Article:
A Court of Appeal decision in favour of three transgender males has highlighted the supremacy of the Federal Constitution, writes Henry Loh.
Anwar Ibrahim’s appeal at the Federal Court to reverse his conviction of sodomy by the Court of Appeal went on for eight days.
This was in stark contrast to the hasty two days of hearing at the Court of Appeal, which had overturned the earlier decision of the High Court to acquit Anwar of the sodomy charge.
Some quarters have pointed out that the hastiness in which the Court of Appeal had sat and convicted Anwar came ahead of PKR’s planned “Kajang Move”. The timing, of course, could have been mere coincidence.
Well, what’s past is past; we now await with bated breath the Federal Court’s decision on Anwar’s final appeal. Dare we hope that justice will triumph? Anwar’s defence team is claiming that the entire sodomy episode is part of a conspiracy to thwart the federal opposition leader’s political progress. The prosecution ask, in turn, “what political conspiracy?”
No matter the outcome of the appeal, life has to go on for the opposition leader. In Parliament recently, he raised some very important questions about the financial operations of 1MDB. Rafizi Ramli (PKR) and Tony Pua (DAP) too have been asking for clear answers on the actual liabilities of 1MDB and whether there has been full disclosure of the operations of this state ‘sovereign fund‘. The debt of 1MDB has soared to RM42bn, and should the firm fail for any reason there is grave concern that the ‘letters of support‘ issued would be tantamount to a sovereign guarantee implying serious financial obligations for the government.
Najib as the Prime Minister, Finance Minister and Chairperson of the Board of Advisors of 1MDB, owes a fiduciary obligation to the people of Malaysia to make full disclosure of the actual financial health of 1MDB. Perhaps the Auditor General should also reconsider the calls made for its operations to be thoroughly re-audited.
Malaysia has been on the path of neo-liberalism for many years. This ideology, if left to run its course unchecked and without appropriate state intervention, can only mean greater hardship for the ordinary average income earning families in Malaysia, so argues the Member of Parliament of Sungei Siput. Achieving high gross domestic product (GDP) growth means little to the ordinary rakyat especially the poor people if it doesn’t translate to an improvement in their quality of life.
Dr Jeyakumar points out that more than 50 per cent of the total families in Malaysia have a combined family income of RM4200 or less. This makes it very difficult for them to make ends meet. About 29 per cent of the families actually earn less than RM3000 per month and they have to struggle even harder; we are referring to 8.7 million lives.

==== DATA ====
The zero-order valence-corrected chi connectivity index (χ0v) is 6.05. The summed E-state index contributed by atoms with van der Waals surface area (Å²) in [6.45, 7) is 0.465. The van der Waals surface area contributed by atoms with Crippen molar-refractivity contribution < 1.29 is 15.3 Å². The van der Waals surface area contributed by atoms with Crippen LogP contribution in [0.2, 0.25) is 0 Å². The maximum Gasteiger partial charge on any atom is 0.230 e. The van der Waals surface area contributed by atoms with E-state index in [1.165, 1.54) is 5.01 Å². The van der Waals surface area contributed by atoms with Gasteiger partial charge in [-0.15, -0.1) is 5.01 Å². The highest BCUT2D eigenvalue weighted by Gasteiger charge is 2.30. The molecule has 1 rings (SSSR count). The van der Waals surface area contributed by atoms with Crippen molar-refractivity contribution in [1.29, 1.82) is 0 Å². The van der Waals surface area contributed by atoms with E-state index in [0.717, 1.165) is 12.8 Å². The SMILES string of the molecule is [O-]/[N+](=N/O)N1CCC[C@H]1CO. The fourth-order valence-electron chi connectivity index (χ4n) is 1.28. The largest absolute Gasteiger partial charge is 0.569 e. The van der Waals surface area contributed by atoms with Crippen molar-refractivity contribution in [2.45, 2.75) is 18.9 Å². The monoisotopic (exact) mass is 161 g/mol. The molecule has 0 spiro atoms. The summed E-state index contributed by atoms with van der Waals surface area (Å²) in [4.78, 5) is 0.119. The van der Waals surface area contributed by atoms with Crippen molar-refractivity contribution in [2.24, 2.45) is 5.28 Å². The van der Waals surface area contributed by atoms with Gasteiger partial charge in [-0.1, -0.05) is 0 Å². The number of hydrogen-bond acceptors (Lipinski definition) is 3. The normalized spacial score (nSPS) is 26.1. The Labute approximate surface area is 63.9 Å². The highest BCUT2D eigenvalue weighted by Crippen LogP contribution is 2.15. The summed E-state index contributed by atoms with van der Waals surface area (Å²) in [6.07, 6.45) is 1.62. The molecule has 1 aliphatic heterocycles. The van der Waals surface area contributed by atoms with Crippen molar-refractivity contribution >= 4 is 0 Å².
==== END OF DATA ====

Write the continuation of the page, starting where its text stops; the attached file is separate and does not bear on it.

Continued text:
Some solutions, on health and housing, are suggested but does the government of the day have the political will and the heart to do what is right for the people of Malaysia?
The Muslim transgender community received a boost and scored a significant victory last week when the Court of Appeal ruled that they have the right to dress and behave as women. In a landmark decision, a three-member bench led by Datuk Mohd Hishamuddin Mohd Yunus, said section 66 of the Sharia Criminal Enactment violated Articles 5, 8, 9, and 10 of the Federal Constitution. The Negri Sembilan Islamic Religious Department (Jain) has already indicated that it intends to appeal to the Federal Court.
But with the landmark decision now in place, ripples have spread. The decision essentially highlights the supremacy of the Federal Constitution. Constitutional lawyers are now curious as to how the courts are going to decide on several pending controversial cases such as the right to use the word Allah and the Borders case, where the Federal Court is set to decide on the challenge against a Selangor state legislation that bans religious publications deemed to be un-Islamic.
It would be useful to read the cogent arguments put forth by Shad Saleem Faruqi on how the Federal Constitution is supreme.
Recently the authorities resorted to banning Indonesian Muslim scholar Dr Ulil Abshar Abdalla from entering Malaysia – purportedly because they were concerned over the impact of his progressive views on Islam. But modern technology had the last say: Ulil was able to participate via Skype in the Third International Conference on Human Rights and Peace and Conflict in Southeast Asia. This demonstrates that ideas can still flow across physical borders no matter the obstacles.
Finally, in full support of the articles of the Federal Constitution that provide for the freedom of expression, freedom of assembly and freedom of association AND the pursuit of academic freedom, we urge all right thinking Malaysians to rally behind the University Malaya students who are being probed for organising the talk by Anwar Ibrahim in University Malaya on 27 October.
Co-editor, Aliran E-newsletter
18 November 2014